The Zombie Rights Campaign Blog

Leslie Nielsen, Star of Creepshow, Many Other Films, RIP

(There are some spoilers for Creepshow in this piece but, hey, there’s a statute of limitations on this stuff, as Penny Arcade said. Please be advised)

Yesterday was a sad day for film-lovers and Zombie Rights enthusiasts alike, as one of the great American comedic actors, Leslie Nielsen, died at 84 years of age.

For a solid description of his overall career, this post from the Horror Society is hard to beat. However the ZRC wants to touch upon his significance to our particular movement.

Creepshow was and is still a groundbreaking piece of Pro-Zombie cinema. In Creepshow, American audiences were treated to views of the Differently Animated as complicated characters, protagonists and antagonists alike rather than dim-witted brain-hungry automatons. Ironically enough, George Romero helmed Creepshow, making him both one of the best Pro-Zombie filmmakers of the last few decades and one of the very worst (if not the very worst period).

Leslie Nielsen starred in one of Creepshow’s segments dealing with the Undead, ‘Something to Tide You Over’. The unique and groundbreaking aspect here for Zombie Rights is that Nielsen plays the villain, a Living man, while his victims come back from their watery graves as Zombies of Justice. In keeping with the EC comics vision of often-bloody and dark cosmic justice, the Differently Animated are seen here as agents of retribution against the wicked; Zombies are seen as people, fully realized and intelligent individuals capable of understanding right and wrong. It’s an interesting take and an all-too-rare attempt to acknowledge the complexity of the Undead community, rather than reducing them to flesh-eating monstrosities.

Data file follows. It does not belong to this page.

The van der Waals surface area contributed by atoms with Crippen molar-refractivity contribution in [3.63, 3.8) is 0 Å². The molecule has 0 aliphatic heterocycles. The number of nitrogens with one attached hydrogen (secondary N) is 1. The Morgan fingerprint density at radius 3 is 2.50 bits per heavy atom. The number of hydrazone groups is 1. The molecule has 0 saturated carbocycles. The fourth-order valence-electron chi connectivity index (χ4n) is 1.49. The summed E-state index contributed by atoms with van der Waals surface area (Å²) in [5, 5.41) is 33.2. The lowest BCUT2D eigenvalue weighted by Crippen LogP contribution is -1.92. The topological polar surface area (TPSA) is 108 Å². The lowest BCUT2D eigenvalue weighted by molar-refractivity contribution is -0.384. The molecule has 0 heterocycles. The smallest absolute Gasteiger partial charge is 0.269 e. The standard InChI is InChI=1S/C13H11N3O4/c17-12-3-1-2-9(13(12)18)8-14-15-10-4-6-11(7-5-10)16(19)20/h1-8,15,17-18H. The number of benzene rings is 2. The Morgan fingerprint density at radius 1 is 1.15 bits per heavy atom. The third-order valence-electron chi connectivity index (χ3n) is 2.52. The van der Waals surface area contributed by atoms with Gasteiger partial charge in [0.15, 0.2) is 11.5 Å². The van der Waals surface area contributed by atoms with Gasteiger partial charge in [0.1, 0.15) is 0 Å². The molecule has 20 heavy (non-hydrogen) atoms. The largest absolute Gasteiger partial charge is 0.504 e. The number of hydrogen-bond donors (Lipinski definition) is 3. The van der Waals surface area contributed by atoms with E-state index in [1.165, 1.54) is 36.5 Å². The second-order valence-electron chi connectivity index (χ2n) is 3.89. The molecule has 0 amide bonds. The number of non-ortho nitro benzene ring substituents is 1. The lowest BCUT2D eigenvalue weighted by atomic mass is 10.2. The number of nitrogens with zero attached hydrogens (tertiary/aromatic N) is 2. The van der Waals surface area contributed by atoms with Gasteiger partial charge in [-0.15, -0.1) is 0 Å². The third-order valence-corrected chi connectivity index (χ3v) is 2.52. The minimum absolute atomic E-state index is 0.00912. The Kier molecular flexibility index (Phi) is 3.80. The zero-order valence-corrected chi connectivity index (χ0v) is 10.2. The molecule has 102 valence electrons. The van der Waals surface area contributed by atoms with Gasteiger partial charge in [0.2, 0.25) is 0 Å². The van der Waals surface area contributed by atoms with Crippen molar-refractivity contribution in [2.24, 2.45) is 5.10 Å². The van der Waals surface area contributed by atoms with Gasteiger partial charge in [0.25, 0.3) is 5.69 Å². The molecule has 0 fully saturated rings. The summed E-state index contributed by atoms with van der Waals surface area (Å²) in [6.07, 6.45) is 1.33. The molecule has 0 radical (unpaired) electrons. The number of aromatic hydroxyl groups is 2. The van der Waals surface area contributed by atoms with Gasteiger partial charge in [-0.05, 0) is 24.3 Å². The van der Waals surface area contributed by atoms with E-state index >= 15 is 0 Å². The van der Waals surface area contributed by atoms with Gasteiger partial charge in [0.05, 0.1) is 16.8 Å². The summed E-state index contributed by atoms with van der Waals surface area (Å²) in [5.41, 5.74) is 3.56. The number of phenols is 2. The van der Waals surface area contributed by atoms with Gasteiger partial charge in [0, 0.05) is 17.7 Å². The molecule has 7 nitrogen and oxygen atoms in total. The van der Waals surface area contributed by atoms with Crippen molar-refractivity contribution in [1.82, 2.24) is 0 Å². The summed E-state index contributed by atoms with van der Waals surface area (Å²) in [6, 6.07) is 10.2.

Nielsen’s participation here was essential, as his character was the necessary flip side of the coin. If the Differently Animated can be heroes, then perhaps the Living can be villains, even in a world partially populated by the Undead? In your ‘classic’ Zombie movies, there’s nothing Living people can do to wrong a Zombie; they’re treated as beneath contempt and actively worthy of persecution. Creepshow turned that on its head by reaffirming the idea that Zombies Are People Too, and even more, that they can aspire to be the heroes of their own stories.

So today we here at the ZRC mourn the loss of a great comedic actor and groundbreaking thespian who worked to illuminate the plight of the Undead so many years ago in a still-classic film, helping create room for Zombie Rights activists such as ourselves in the public consciousness, and advancing the cause of Living-Unliving reconcilation along the way. Goodbye, Mr. Nielsen. You will be missed.

About The Author

The role of 'Administrator' will be played tonight by John Sears, currently serving as President of The Zombie Rights Campaign.


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